Journal of Clinical Medicine Research, ISSN 1918-3003 print, 1918-3011 online, Open Access
Article copyright, the authors; Journal compilation copyright, J Clin Med Res and Elmer Press Inc
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Original Article

Volume 5, Number 2, April 2013, pages 75-83

Geriatric Trauma Patients With Cervical Spine Fractures due to Ground Level Fall: Five Years Experience in a Level One Trauma Center


Figure 1.
Figure 1. Flow diagram of trauma patients with cervical spine fractures. Among all trauma patients, 5.67% (726/12,805) patients had sustained C-spine fracture(s) and 19.15% (139/726) of C-spine fracture patients were geriatric. Furthermore, approximately half of these geriatric patients obtained C-spine fractures due to fall.


Table 1. Clinical Characteristics of Trauma Patients With Cervical Spine Fractures
Geriatric Trauma Patients
n = 139
Non-geriatric Trauma Patients
n = 587
SD: standard deviation; MVC: motor vehicle collision; * Others: including E-code 805.2 (pedestrian hit by rolling stock), 807.8 (railway accident of unspecified nature injuring other specified person), 826.1 (pedal cycle accident), 910.9 (accidental drown/submersion), 916.0 (struck accident by falling objects), 918.0 (caught accidentally in or between objects), 919.2 (machinery accident), 925.2 (accident electric current - industrial wires/appliance/machinery), and 958.8 (suicidal/self injury-hanging), etc. Basic characteristics of trauma patients with C-spine fractures. Geriatric trauma patients tended to have male in predominance (P < 0.001), sustain more C-spine injuries due to fall, whereas in non-geriatric patients C-spine injuries mainly occurred from MVC (P < 0.001).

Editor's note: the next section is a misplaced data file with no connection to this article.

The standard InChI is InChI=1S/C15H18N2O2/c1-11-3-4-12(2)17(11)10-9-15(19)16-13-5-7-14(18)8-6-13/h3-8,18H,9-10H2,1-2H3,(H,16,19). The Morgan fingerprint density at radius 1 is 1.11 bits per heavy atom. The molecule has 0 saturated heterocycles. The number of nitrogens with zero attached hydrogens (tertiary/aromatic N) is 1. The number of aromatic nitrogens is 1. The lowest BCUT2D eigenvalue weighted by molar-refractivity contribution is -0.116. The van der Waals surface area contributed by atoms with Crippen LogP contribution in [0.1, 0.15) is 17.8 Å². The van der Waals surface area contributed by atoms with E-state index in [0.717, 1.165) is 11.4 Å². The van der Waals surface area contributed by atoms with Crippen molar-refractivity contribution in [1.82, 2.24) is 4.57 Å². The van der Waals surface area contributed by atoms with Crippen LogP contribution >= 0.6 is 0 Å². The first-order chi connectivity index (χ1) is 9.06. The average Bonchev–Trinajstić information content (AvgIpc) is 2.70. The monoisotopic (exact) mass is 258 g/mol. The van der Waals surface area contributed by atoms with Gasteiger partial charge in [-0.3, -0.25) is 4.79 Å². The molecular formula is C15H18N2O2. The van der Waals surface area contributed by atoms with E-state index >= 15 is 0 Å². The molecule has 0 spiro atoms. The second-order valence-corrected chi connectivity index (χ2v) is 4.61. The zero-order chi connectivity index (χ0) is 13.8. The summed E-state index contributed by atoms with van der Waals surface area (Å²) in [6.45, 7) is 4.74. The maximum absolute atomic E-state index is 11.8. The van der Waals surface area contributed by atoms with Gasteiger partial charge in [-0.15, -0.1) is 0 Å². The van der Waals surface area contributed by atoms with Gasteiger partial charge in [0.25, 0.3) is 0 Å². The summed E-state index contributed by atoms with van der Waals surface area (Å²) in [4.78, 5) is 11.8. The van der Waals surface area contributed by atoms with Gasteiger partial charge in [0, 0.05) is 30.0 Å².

Age (Mean ± SD)78.02 ± 8.5237.15 ± 13.69< 0.001
(95%CI 76.59 - 79.45)(95%CI 36.04 - 38.26)
Gender (% Male)56.83% (79/139)74.11% (435/587)< 0.001
  MVC40.29% (56/139)79.56% (467/587)
  Fall53.96% (75/139)12.44% (73/587)
  Assault1.44% (2/139)2.39% (14/587)
  Others*4.32%(6/139)5.62% (33/139)< 0.001


Table 2. Type and Distribution of C-Spine Fractures in Trauma Patients
Location of C-spine FracturesTrauma Patients with C-spine FractureTrauma Patient with C-spine Fracture due to GLF
Geriatric Trauma PatientsNon-geriatric Trauma PatientsPGeriatric Trauma PatientsNon-geriatric Trauma PatientsP
n = 139n = 587n = 35n = 18